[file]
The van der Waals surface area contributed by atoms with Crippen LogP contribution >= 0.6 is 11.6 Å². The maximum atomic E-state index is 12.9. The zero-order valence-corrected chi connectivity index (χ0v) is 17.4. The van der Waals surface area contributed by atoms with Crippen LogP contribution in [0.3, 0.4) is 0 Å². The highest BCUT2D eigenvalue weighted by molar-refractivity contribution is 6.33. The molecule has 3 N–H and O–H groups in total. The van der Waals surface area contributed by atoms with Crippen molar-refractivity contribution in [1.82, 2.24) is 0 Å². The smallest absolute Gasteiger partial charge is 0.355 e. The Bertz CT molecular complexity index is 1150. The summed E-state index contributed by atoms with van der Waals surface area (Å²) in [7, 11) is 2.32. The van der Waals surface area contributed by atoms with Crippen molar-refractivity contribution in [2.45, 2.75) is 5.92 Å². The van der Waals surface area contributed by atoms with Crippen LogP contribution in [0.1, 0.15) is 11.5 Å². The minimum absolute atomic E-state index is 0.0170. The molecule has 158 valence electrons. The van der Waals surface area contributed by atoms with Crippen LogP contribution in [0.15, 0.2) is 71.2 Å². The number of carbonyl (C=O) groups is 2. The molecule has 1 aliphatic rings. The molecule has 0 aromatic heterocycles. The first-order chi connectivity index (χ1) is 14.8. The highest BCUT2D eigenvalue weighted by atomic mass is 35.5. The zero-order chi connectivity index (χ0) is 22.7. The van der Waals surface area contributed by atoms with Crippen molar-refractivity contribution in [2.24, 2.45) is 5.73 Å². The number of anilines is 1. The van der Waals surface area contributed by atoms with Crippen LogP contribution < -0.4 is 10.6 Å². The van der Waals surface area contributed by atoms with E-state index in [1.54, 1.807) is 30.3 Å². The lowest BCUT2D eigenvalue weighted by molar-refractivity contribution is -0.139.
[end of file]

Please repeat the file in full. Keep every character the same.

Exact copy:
The van der Waals surface area contributed by atoms with Crippen LogP contribution >= 0.6 is 11.6 Å². The maximum atomic E-state index is 12.9. The zero-order valence-corrected chi connectivity index (χ0v) is 17.4. The van der Waals surface area contributed by atoms with Crippen LogP contribution in [0.3, 0.4) is 0 Å². The highest BCUT2D eigenvalue weighted by molar-refractivity contribution is 6.33. The molecule has 3 N–H and O–H groups in total. The van der Waals surface area contributed by atoms with Crippen molar-refractivity contribution in [1.82, 2.24) is 0 Å². The smallest absolute Gasteiger partial charge is 0.355 e. The Bertz CT molecular complexity index is 1150. The summed E-state index contributed by atoms with van der Waals surface area (Å²) in [7, 11) is 2.32. The van der Waals surface area contributed by atoms with Crippen molar-refractivity contribution in [2.45, 2.75) is 5.92 Å². The van der Waals surface area contributed by atoms with Crippen LogP contribution in [0.1, 0.15) is 11.5 Å². The minimum absolute atomic E-state index is 0.0170. The molecule has 158 valence electrons. The van der Waals surface area contributed by atoms with Crippen LogP contribution in [0.15, 0.2) is 71.2 Å². The number of carbonyl (C=O) groups is 2. The molecule has 1 aliphatic rings. The molecule has 0 aromatic heterocycles. The first-order chi connectivity index (χ1) is 14.8. The highest BCUT2D eigenvalue weighted by atomic mass is 35.5. The zero-order chi connectivity index (χ0) is 22.7. The van der Waals surface area contributed by atoms with Crippen molar-refractivity contribution in [2.24, 2.45) is 5.73 Å². The number of anilines is 1. The van der Waals surface area contributed by atoms with Crippen LogP contribution < -0.4 is 10.6 Å². The van der Waals surface area contributed by atoms with E-state index in [1.54, 1.807) is 30.3 Å². The lowest BCUT2D eigenvalue weighted by molar-refractivity contribution is -0.139.